PRICE OF A BOYCOTT
The Chief Rabbi’s remarks concerning the status of Jewish students on UK campuses ( JC, May 16) cannot be dismissed lightly. In informal meetings with Jewish student societies over the past 18 months, students have — time after time — expressed to me feelings similar to those described by the Chief Rabbi and by the All-Party Inquiry into Antisemitism.
These feelings cannot be detached from the recurring debate about an academic boycott of Israeli universities. Next week, the annual University and College Union conference will, once again, discuss a motion recommending such a boycott — the fourth such attempt in five years.
As representative of Israel’s universities here in the UK, I have met with a large number of University Vice Principals and Chancellors during the past year. On a positive note, they continually express their opposition to all forms of boycott.
At the same time, however, they draw back from making any connection between the growing anti-Israel discourse at British universities and the back door which this opens for the antisemites to walk in and spread their message. As such they are passive players, silently hoping that the matter will simply go away and that the “radical” unions, as they describe them, will eventually find another, more acceptable, cause.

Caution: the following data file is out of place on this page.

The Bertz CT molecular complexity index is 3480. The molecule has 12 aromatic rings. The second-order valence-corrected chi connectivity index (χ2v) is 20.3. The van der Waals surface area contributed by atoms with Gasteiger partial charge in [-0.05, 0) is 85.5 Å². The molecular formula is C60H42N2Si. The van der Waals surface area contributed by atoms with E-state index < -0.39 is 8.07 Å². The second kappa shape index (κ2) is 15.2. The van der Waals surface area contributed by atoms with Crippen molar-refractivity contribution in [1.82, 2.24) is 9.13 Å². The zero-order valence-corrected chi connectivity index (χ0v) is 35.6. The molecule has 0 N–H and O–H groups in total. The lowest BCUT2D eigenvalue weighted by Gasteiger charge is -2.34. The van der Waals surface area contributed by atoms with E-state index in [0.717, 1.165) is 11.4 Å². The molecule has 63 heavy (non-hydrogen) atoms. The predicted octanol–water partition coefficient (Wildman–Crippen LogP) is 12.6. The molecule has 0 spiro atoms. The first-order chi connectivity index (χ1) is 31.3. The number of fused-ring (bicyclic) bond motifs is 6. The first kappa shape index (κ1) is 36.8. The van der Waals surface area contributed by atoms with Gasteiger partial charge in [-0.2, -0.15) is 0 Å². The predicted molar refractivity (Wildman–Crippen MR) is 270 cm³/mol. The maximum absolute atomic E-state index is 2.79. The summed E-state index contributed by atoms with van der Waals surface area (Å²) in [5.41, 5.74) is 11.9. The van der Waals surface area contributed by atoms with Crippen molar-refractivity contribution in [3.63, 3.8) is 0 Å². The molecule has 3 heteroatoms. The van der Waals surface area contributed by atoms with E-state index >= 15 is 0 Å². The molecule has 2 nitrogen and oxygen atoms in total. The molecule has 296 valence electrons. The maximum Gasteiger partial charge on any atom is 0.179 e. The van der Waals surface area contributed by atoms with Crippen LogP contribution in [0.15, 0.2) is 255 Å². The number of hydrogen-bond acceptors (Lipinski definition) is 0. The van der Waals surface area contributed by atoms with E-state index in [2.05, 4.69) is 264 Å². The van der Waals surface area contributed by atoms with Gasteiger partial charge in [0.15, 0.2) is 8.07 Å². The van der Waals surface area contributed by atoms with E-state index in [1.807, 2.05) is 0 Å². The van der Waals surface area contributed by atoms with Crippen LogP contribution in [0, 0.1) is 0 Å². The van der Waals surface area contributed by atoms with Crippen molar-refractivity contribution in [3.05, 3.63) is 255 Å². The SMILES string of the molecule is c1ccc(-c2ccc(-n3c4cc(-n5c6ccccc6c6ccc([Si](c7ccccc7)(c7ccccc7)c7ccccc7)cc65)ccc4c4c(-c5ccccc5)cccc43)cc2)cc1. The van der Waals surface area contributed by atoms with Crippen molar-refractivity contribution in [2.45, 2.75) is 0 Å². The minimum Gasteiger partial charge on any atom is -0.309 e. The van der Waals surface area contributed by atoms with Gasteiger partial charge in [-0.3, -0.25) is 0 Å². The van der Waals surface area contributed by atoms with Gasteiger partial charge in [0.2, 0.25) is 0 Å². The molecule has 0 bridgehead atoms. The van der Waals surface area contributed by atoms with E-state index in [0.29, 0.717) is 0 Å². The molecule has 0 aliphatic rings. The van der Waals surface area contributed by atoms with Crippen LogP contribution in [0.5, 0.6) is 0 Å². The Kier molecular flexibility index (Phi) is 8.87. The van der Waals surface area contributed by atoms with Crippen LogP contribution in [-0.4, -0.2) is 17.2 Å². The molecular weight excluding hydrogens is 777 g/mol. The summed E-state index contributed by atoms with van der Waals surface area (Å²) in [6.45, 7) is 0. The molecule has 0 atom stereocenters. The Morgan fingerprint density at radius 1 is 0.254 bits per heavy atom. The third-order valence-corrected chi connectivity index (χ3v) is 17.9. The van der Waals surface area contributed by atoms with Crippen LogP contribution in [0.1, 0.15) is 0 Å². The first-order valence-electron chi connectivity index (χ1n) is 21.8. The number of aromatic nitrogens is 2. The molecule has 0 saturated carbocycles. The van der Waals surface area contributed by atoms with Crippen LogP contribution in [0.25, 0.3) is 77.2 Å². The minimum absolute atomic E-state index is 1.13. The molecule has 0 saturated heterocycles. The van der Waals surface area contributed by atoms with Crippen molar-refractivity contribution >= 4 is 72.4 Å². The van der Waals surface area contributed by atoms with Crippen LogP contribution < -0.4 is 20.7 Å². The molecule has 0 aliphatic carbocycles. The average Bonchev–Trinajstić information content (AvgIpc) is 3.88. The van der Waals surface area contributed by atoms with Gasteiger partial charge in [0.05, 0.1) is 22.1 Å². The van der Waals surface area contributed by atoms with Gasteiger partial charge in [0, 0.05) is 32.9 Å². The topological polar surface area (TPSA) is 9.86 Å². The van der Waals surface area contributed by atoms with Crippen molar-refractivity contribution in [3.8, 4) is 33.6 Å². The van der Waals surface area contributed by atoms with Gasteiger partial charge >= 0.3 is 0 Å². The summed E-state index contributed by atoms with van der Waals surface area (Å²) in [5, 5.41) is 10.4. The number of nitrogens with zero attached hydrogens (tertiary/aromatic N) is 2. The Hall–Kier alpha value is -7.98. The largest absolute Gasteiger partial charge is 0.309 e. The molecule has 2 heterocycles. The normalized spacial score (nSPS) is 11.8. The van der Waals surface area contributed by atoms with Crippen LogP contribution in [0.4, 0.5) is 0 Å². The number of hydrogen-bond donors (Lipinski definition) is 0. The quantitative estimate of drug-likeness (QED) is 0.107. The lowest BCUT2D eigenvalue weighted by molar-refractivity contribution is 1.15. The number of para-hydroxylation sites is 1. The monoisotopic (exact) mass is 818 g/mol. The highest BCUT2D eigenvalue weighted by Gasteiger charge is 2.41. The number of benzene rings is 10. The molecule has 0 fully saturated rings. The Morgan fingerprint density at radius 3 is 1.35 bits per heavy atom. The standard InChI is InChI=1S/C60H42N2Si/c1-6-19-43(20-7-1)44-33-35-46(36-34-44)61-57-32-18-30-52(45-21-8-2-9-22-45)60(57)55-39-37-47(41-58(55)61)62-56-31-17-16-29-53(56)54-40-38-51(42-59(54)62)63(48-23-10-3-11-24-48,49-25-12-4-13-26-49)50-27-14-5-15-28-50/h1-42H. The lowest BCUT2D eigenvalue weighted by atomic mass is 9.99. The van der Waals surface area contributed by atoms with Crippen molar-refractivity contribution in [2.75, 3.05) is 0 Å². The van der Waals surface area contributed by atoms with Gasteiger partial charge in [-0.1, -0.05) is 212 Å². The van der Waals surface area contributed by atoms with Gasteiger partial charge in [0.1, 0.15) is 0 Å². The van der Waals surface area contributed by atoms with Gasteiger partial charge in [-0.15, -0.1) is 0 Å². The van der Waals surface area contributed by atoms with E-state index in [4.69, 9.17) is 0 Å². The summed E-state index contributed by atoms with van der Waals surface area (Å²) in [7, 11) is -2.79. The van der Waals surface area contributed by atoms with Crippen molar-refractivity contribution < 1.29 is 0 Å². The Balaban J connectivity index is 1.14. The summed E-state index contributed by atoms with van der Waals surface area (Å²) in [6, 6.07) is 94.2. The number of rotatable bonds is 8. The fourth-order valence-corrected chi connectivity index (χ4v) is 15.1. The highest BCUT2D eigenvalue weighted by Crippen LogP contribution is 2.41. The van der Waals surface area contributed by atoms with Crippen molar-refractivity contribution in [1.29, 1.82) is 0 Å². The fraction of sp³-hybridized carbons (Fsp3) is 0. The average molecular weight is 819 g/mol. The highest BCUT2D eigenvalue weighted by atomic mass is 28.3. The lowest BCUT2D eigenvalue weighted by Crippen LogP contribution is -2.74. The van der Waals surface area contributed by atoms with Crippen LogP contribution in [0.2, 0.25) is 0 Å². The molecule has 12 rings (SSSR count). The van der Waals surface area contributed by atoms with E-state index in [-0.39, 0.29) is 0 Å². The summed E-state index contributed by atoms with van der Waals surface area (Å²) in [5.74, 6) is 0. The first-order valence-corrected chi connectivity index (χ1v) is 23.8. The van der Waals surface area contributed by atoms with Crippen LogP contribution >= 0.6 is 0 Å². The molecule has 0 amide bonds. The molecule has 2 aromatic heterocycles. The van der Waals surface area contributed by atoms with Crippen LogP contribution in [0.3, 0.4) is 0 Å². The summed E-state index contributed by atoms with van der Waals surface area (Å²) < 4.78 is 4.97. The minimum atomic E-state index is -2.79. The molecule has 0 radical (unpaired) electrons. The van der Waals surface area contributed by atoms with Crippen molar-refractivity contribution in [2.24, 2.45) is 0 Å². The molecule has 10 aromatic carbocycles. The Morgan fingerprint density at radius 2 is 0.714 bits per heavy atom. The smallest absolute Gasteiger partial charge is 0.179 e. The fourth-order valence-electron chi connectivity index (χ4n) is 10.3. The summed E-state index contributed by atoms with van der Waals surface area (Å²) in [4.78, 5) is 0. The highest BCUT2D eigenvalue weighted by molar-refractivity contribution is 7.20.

It is true that not everyone holding an anti-Israel position is an antisemite. But the boycott proposers cannot escape their own responsibility for the increase of antisemitic sentiment on campus even if they proclaim to be affronted at the suggestion. And the Principals and Vice Chancellors must play a more active role in stamping out the blatant imbalance in the political aspects of public discussions and lectures on campus if they want these great British institutes of learning to regain their status as places of open dialogue, places in which students and faculty with different social and political perspectives can meet and exchange ideas in a civilised, rather than confrontational, manner.
It is a status which they are rapidly losing throughout the world, to their own long-term detriment. Professor David Newman Ben Gurion University, Israel Visiting professor, Queen Mary College, University of London